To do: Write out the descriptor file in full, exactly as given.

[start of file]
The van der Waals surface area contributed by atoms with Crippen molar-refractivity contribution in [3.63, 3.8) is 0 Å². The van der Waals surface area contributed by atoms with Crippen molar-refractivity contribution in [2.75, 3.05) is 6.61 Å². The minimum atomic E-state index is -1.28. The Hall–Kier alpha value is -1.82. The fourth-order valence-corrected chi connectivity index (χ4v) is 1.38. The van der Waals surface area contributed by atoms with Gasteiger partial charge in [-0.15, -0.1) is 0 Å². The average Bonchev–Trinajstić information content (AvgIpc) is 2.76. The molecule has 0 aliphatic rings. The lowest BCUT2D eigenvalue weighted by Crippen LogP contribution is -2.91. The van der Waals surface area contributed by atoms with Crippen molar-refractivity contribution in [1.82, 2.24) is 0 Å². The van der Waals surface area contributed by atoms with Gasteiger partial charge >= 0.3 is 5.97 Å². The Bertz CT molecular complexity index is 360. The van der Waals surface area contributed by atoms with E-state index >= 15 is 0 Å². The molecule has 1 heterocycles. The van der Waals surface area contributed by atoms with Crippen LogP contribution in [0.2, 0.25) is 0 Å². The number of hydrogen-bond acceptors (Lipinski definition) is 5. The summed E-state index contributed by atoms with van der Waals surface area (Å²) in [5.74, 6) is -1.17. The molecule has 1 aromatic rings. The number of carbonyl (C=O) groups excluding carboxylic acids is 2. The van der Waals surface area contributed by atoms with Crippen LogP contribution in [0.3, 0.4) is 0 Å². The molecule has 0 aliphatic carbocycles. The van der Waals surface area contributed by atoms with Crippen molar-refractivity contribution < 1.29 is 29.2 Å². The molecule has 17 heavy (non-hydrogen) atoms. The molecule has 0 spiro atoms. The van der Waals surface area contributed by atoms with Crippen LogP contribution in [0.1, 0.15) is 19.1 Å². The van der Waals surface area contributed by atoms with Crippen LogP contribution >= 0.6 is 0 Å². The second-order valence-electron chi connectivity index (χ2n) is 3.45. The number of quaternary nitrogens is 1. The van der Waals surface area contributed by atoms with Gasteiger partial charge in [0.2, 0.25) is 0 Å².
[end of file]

The van der Waals surface area contributed by atoms with Crippen molar-refractivity contribution in [3.63, 3.8) is 0 Å². The van der Waals surface area contributed by atoms with Crippen molar-refractivity contribution in [2.75, 3.05) is 6.61 Å². The minimum atomic E-state index is -1.28. The Hall–Kier alpha value is -1.82. The fourth-order valence-corrected chi connectivity index (χ4v) is 1.38. The van der Waals surface area contributed by atoms with Gasteiger partial charge in [-0.15, -0.1) is 0 Å². The average Bonchev–Trinajstić information content (AvgIpc) is 2.76. The molecule has 0 aliphatic rings. The lowest BCUT2D eigenvalue weighted by Crippen LogP contribution is -2.91. The van der Waals surface area contributed by atoms with Crippen molar-refractivity contribution in [1.82, 2.24) is 0 Å². The van der Waals surface area contributed by atoms with Gasteiger partial charge >= 0.3 is 5.97 Å². The Bertz CT molecular complexity index is 360. The van der Waals surface area contributed by atoms with E-state index >= 15 is 0 Å². The molecule has 1 heterocycles. The van der Waals surface area contributed by atoms with Crippen LogP contribution in [0.2, 0.25) is 0 Å². The number of hydrogen-bond acceptors (Lipinski definition) is 5. The summed E-state index contributed by atoms with van der Waals surface area (Å²) in [5.74, 6) is -1.17. The molecule has 1 aromatic rings. The number of carbonyl (C=O) groups excluding carboxylic acids is 2. The van der Waals surface area contributed by atoms with Crippen LogP contribution in [0.3, 0.4) is 0 Å². The molecule has 0 aliphatic carbocycles. The van der Waals surface area contributed by atoms with Crippen molar-refractivity contribution < 1.29 is 29.2 Å². The molecule has 17 heavy (non-hydrogen) atoms. The molecule has 0 spiro atoms. The van der Waals surface area contributed by atoms with Crippen LogP contribution in [0.1, 0.15) is 19.1 Å². The van der Waals surface area contributed by atoms with Crippen LogP contribution >= 0.6 is 0 Å². The second-order valence-electron chi connectivity index (χ2n) is 3.45. The number of quaternary nitrogens is 1. The van der Waals surface area contributed by atoms with Gasteiger partial charge in [0.2, 0.25) is 0 Å².